Like all Countries, there are a few things you will need to know that may be different than that of your Home Country. Read the following and keep a mental note so your trip to Germany is as enjoyable as planned. Below are just a few of the major dangers and cautions to look out for.
Table of Contents
- The German Red Light District
- Terrorist Attacks
- Drinking and Driving
- Speed Limits
- Illegal Drugs
- Demonstrations and protests in Germany
- Always monitor local media
- Report to Local Authorities in Germany
- Having travel insurance would be beneficial
- Useful Safety Tips:
- Is Germany safe to visit?
- Is Germany safe to live in?
- Is the food in Germany safe?
- Is it safe to drive in Germany?
- Is public transportation in Germany safe?
- How is healthcare in Germany?
The United States electricity is generally run at 110 Volts so most electrical devices are designed to run off of 110 Volts. The German Electrical system is generally run at 220-230 Volts.
Some American devices are designed to be ‘Dual-Voltage’ and can be used in most parts of the world.
To find out if a particular device is ‘Dual-Voltage’ you must look at either the device itself, the power box on the power cable, or in the user guide (some devices must be switched from 110 to 220-230 with a switch on the device). If you are not sure if a device is ‘Dual-Voltage’ DO NOT plug it into a German power receptacle.
Once you have your ‘Dual-Voltage’ device you will need a plug adapter so the plug of the device will fit into the German power receptacle.
The German Red Light District
The areas known as the ‘Red Light District’ are generally a hot spot for drug addicts to hang out and deal. Upon entering any red light district it is not uncommon to see drugs being taken and distributed.
The main ‘attraction’ of the red light district is the enormous sex industry where sex shops are seemingly everywhere you look and prostitutes are working in the vast number of ‘Eros centers’ (licensed brothels).
Most big cities in Germany have red-light districts but if you know what to look out for they are usually harmless. If you do decide to visit a red light district be sure to keep a low profile and try not to act like a tourist.
Although a good part of the red light district is corrupted, some parts are harmless.
Some several banks and shops offer nothing more than good service.
See Related: Public Holidays in Germany
As with any large city, terrorist attacks should not be ruled out when traveling to Germany. In the past few years, there have been a number of terrorist attacks in both smaller and larger cities.
Be sure to always be aware of your surroundings and if you see anything suspicious, please report it to the nearest police officer or security guard.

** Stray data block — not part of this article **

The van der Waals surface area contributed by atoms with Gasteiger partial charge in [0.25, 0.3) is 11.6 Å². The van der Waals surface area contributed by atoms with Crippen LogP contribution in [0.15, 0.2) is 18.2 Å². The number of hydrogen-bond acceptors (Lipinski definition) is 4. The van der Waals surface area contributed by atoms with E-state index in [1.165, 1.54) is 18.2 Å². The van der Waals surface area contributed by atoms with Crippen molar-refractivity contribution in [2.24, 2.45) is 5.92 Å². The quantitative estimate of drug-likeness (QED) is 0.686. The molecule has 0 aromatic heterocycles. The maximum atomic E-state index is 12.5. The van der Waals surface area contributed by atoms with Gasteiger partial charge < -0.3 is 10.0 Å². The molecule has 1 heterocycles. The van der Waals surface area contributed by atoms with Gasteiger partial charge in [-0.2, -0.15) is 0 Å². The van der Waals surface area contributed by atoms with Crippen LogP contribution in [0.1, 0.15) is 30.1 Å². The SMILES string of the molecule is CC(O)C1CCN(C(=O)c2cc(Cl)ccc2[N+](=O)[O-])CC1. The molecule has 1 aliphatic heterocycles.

In the event of an attack, please follow the instructions of local authorities.
Drinking and Driving
When traveling in Germany it is important to remember that the legal blood alcohol limit for driving is 0.05%. That is about one drink for most people. If you are caught driving with a blood-alcohol level above 0.05% you will be arrested and could face fines and jail time.
Be sure to always have a designated driver or use public transportation when drinking.
Speed limits are relatively low in Germany. Please be sure to also keep an eye out for the signs that indicate speed limits, they are not always posted.
If you are caught speeding in most areas of Germany you will face fines and points on your license.
Not following the speed limit can often lead to accidents so please drive carefully.
Just like in any other country, drug laws in Germany are strict. If you are caught with even a small amount of an illegal drug you will be arrested and could face jail time.
Be sure to always follow Germany’s strict drug laws.
If you are caught breaking any of these rules, you could face major consequences so please be careful when traveling to Germany.
Demonstrations and protests in Germany
In many European countries, May Day is often marked by labor protests. The COVID19 lockdown has resulted in demonstrations all throughout the world. On Saturday, Mai, Hamburg, and Berlin can be expected to produce disturbances. Avoid going to Kreuzberg and Friedrichshain in Berlin since they are known trouble spots.
Smaller demonstrations, hot-up demonstrations, and other actions may take place in the spring prior to Mayday, when posters may be seen in major cities. If you have a problem with the police, the emergency number is 110 for Germany. The German government has kept its citizens updated regarding possible threats since November 2010, when it acknowledged that there was a heightened terrorist threat in Europe.
German emergency services are very good, and you’re likely to get help in English as well as German. The biggest danger is usually from clashes between police and protesters. If you see any violence, leave the area immediately.
Always monitor local media
Watching the news for updates and travel advice on any dangers or cautions in the area you are visiting would be very helpful to avoid any dangers.
Report to Local Authorities in Germany
Always report any suspicious behavior to the local police or the closest security guard.
Please note that in most cases they will not speak English, but maybe someone can help you if you ask for “help” (Hilfe).
Always follow the instructions of local authorities and stay alert.
Having travel insurance would be beneficial
In case of an emergency travel insurance serves as protection and also as a possible financial backup for those who may face unexpected costs.
Please note that some insurance plans will offer to pay medical costs if no other coverage is available, so be sure to check out your options.